As a half-Spanish citizen, I can tell you that traveling Spain is one of the most amazing experiences you can get to do! Not only because of the people, who are wonderful on its own, but for the impressive landscapes and delicious local food you’ll taste! But Spain is a pretty unique country to travel to, especially if you come from a different culture, so read these useful tips to have a perfectly authentic experience!
1. You’ll Hear More Languages Than Spanish
So this is something many travelers do not know. Apart from speaking Spanish, which is the most used language in the country, you’ll hear Galician, Basque and Catalan. It’s useful to know this in case you’re heading to places like Galicia, Basque Country, Catalonia, Valencia, Mallorca…) because many signs in the streets and even in restaurants may not be written in Spanish. Here you have an useful guide about all languages spoken in Spain.
2. Locals Have Lunch & Dinner LATE
And when I say late, I mean 3 and 10 pm. These are the usual hours you’ll see Spanish people eat, if not later. They have kind of a relaxed mood, so it’s very normal to find restaurants and bars serving manus around 4 and 11 pm. (These places, where food is served until late, are the ones to go, where menus aren’t adapted to tourists and food is 100% local).
3. Siesta Is Not Something Everyone Does
I feel like making this clear is important. Please, do not follow all stereotypes you hear out there! It’s very common to say that people from Spain (and especially from Andalusia) nap at all times, which isn’t actually true. Workdays are quite long in general and if you head to bigger cities like Madrid, Barcelona or Valencia, shops will be open all day long.
4. Paella Is Not a Specialty in Every Community
Paella is very well known as a typical Spanish dish. But… it’s actually typical only in Valencia (and some parts of Balearic Islands), so not all bars will prepare it in the right way. Just by talking to locals you’ll get to know which dish is worth a try wherever you travel to. If you accept suggestions, here you have some: bocadillo de calamares in Madrid, pantumaca in Barcelona, pescaito frito in the coast of Andalusia, Galician octopus in Galicia and lamb in Segovia.
5. Food Dishes Are Shared
Yes, and it’s amazing! I say so based on experience! When you go out to have dinner or lunch, it’s very common for people sit at the table to order a few plates and share them, so everyone can taste a bit of everything. I feel like Mediterranean culture is about sharing for the most part and I’m sure you’ll love all local experiences you’ll enjoy here! As well as the two good hours Spanish people take to eat (if they don’t have to go back to work!)
6. Flamenco Is Not a General Hobby
Not even close. It’s pretty weird to see locals going to have some fun with a flamenco show. Of course, it’s something worth checking because dancers (called “bailaores/as”) are really passionate, they involve you in the spectacle as if you were dancing too and there’s no doubt that it has a huge traditional value. But you won’t find a flamenco show in every corner. There are specialized places where shows take places certain days, but they’re not the cheapest plan you’ll come across with. Just so you know.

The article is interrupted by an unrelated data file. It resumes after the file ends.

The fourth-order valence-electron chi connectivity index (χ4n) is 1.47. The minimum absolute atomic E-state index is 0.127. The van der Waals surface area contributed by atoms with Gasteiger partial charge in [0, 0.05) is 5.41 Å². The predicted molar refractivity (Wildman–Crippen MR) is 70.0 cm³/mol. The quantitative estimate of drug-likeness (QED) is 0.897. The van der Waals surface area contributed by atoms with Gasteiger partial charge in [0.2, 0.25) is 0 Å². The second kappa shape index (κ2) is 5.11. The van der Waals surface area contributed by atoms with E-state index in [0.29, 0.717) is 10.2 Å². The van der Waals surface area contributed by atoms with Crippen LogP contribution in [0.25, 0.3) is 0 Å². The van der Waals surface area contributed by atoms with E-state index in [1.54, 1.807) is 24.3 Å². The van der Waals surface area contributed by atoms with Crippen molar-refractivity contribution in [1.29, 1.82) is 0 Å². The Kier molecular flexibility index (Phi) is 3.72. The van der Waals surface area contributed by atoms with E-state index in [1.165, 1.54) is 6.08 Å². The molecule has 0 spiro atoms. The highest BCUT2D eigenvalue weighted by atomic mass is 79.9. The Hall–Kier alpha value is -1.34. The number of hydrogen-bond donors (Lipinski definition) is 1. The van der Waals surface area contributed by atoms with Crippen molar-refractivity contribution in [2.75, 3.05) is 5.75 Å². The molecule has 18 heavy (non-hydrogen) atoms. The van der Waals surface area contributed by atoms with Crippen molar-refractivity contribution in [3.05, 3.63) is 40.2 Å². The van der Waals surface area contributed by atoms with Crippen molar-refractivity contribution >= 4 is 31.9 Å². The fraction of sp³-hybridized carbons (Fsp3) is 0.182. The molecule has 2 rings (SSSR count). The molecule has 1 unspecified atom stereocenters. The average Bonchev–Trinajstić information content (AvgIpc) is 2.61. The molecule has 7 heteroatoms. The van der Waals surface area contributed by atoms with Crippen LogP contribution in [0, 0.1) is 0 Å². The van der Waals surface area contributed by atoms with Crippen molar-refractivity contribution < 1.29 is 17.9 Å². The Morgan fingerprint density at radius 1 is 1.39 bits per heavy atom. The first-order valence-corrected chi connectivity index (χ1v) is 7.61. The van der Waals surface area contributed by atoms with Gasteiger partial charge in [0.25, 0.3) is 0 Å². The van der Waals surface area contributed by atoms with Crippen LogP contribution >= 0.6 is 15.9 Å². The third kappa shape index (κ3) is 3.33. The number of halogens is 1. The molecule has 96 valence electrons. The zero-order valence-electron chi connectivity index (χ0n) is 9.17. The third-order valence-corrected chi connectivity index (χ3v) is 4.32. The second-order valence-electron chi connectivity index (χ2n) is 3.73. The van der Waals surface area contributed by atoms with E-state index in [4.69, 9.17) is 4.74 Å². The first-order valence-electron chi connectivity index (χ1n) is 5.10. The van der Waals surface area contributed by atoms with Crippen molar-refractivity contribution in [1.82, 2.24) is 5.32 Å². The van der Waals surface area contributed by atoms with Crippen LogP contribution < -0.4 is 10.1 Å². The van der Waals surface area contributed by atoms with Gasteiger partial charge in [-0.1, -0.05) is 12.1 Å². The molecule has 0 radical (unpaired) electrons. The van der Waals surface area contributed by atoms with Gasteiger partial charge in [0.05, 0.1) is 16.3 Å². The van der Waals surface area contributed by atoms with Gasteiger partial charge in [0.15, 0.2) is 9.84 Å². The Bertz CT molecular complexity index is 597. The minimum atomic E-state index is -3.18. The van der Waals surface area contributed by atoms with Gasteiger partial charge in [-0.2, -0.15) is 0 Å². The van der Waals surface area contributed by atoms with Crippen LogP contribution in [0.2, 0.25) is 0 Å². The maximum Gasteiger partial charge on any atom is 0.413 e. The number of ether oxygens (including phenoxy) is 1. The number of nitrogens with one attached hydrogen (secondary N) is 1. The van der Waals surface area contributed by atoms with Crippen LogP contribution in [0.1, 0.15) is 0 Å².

7. Metros, Buses and Trains Take You Wherever You Want
Connections in Spain are excellent. If you can, skip taking a car and go for the urban connections, they will take you anywhere! Metro in Madrid and Barcelona work until 1.30 am and even later during the weekends. Trains will take you wherever you want across the country. They are really comfortable, same as buses. Some lines even have Wi-Fi and a screen in every seat for travelers to spend their time watching movies or listening to music. And… you won’t be polluting as much, which is something very important to take into consideration when traveling and doing in-destination activities!
8. You Have Great Architecture EVERYWHERE
This is definitely one of the things I love the most about traveling around Spain. Anywhere you go, gothic, romantic and medieval structures will impress you for sure. Spain is full of cathedrals- the ones in Burgos, Santiago de Compostela, Leon, Barcelona and Palma de Mallorca are a true sign of the strong religious feeling you’ll encounter all around Spain. Apart from that, you’ll find modernist museums, aqueducts, mosques and all kinds of Muslim relics to visit (especially in the south: Granada, Almeria and Cordoba).
9. Madrid and Barcelona Aren’t Everything
Okay, they are the most cosmopolitan cities in the country. But that doesn’t mean that the rest of places aren’t worth a visit. Like every country in the world, actually. Visiting Spain out of the beaten is going to make you understand the culture so much more. And people in the smallest villages are so welcoming and warm, even if they don’t understand a single word. (Make sure you learn some basic Spanish if you head to smaller spots!) You will be amazed of how beautiful some tiny villages of the middle part of the country are during the winter. Snow and hot chocolate, what else do you want?
I hope all of these Spain travel tips are useful for all of you who want to explore a bit more this wonderful country. I can’t say enough of how great people make you feel in Spain, how amazing the food is and how you won’t want to leave it once your trip is over. If you’ve been to Spain and have some other tips for making your authentic experiences an unforgattable memory, leave them down below so we can all learn! Responsible traveling is something we have to achieve together! All kinds of tips and advice are useful for our readers from all over the world.